Glacier FarmMedia COVID-19 & the Farm

U.S. senators question packers over exports to China during pandemic

USDA shows record pork exports to China in April, raising questions about rising U.S. meat prices

china pork
(Zevei-Wenhui/iStock/Getty Images)

Chicago | Reuters — Two prominent U.S. Senate Democrats are pressing America’s top meatpackers to disclose by month’s end how much pork, beef and chicken they shipped to China during the coronavirus outbreak while warning of possible meat shortages at home.

The request from Senators Elizabeth Warren and Cory Booker increases scrutiny of companies such as Tyson Foods, JBS USA and Smithfield Foods, after thousands of meatpacking workers were infected with COVID-19, the disease caused by the coronavirus.

Such companies exported 112,327 tonnes of U.S. pork to China in April, more than any previous month and up 257 per cent from a year earlier, according to U.S. Department of Agriculture data.

The exports raise questions about why U.S. meat prices soared during the pandemic and President Donald Trump in April ordered slaughterhouses to stay open to protect the nation’s food supply, Warren and Booker said in a letter to Tyson, JBS, Smithfield and Cargill this week.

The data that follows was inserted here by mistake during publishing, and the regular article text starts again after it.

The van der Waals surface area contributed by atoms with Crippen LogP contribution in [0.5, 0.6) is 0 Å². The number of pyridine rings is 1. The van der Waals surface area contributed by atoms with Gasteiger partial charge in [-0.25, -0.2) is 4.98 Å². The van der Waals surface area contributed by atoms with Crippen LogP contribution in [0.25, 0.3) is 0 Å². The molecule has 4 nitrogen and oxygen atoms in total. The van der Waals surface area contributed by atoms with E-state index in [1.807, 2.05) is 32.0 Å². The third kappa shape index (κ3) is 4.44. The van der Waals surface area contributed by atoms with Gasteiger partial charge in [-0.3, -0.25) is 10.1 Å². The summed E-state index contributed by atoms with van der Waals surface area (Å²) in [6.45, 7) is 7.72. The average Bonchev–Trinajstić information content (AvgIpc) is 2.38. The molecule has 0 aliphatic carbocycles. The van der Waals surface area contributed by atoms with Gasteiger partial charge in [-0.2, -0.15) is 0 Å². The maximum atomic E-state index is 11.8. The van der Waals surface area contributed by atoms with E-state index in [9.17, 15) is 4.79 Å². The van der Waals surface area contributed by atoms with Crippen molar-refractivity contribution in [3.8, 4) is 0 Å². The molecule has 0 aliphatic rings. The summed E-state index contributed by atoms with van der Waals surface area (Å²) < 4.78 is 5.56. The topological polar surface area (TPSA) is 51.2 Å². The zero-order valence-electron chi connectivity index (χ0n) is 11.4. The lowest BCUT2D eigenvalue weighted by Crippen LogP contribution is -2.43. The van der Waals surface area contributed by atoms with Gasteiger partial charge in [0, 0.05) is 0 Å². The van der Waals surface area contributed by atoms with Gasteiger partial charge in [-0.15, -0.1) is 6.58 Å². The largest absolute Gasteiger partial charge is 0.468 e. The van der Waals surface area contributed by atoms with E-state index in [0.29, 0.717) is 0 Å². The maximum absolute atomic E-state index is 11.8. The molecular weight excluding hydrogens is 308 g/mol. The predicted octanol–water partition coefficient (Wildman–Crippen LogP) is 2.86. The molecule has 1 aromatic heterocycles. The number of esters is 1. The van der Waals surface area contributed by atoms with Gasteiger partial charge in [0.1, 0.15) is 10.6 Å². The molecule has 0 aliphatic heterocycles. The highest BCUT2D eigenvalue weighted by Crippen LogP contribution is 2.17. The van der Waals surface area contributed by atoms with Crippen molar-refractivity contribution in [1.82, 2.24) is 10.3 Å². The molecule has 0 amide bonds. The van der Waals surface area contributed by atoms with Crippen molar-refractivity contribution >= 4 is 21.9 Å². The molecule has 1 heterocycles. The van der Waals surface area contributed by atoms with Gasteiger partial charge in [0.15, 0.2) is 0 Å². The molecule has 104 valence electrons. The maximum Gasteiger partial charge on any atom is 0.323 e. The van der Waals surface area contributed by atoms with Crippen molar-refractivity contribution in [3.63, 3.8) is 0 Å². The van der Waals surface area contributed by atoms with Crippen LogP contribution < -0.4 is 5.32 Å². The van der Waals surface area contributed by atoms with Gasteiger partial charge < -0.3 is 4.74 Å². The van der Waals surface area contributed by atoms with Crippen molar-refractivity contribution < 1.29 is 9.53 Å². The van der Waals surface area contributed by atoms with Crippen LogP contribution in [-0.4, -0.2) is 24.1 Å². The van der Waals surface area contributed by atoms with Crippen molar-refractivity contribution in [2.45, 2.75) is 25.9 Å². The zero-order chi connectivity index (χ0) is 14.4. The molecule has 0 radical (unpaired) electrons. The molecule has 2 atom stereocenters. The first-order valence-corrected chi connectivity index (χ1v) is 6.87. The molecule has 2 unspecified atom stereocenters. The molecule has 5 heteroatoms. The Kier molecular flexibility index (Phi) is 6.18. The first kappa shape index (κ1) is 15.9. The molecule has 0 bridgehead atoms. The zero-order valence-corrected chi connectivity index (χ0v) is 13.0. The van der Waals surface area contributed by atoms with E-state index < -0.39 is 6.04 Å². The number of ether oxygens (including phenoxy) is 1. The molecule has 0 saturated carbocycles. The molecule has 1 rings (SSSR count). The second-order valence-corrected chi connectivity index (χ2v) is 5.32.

Reuters reported on May 11 that Trump, a Republican, was facing criticism from some lawmakers, consumers and plant employees for putting workers at risk in part to help ensure China’s meat supply.

“This pattern of behaviour raises questions about whether you are living up to your commitments to the workers who produce your pork and beef; the communities in which you operate, and the nation’s consumers that rely on your products to feed their families,” Warren and Booker told the meat companies.

Tyson and JBS have said they reduced exports to focus on meeting U.S. demand. Smithfield retooled a plant to supply U.S. consumers, a year after workers said the company reconfigured the same facility to process hogs for China. Cargill said it does not export U.S. meat and poultry to China.

China’s demand for meat imports increased after a fatal pig disease, African swine fever, decimated its hog herd and sent Chinese pork prices to record highs.

— Tom Polansek reports on agriculture and ag commodities for Reuters from Chicago.

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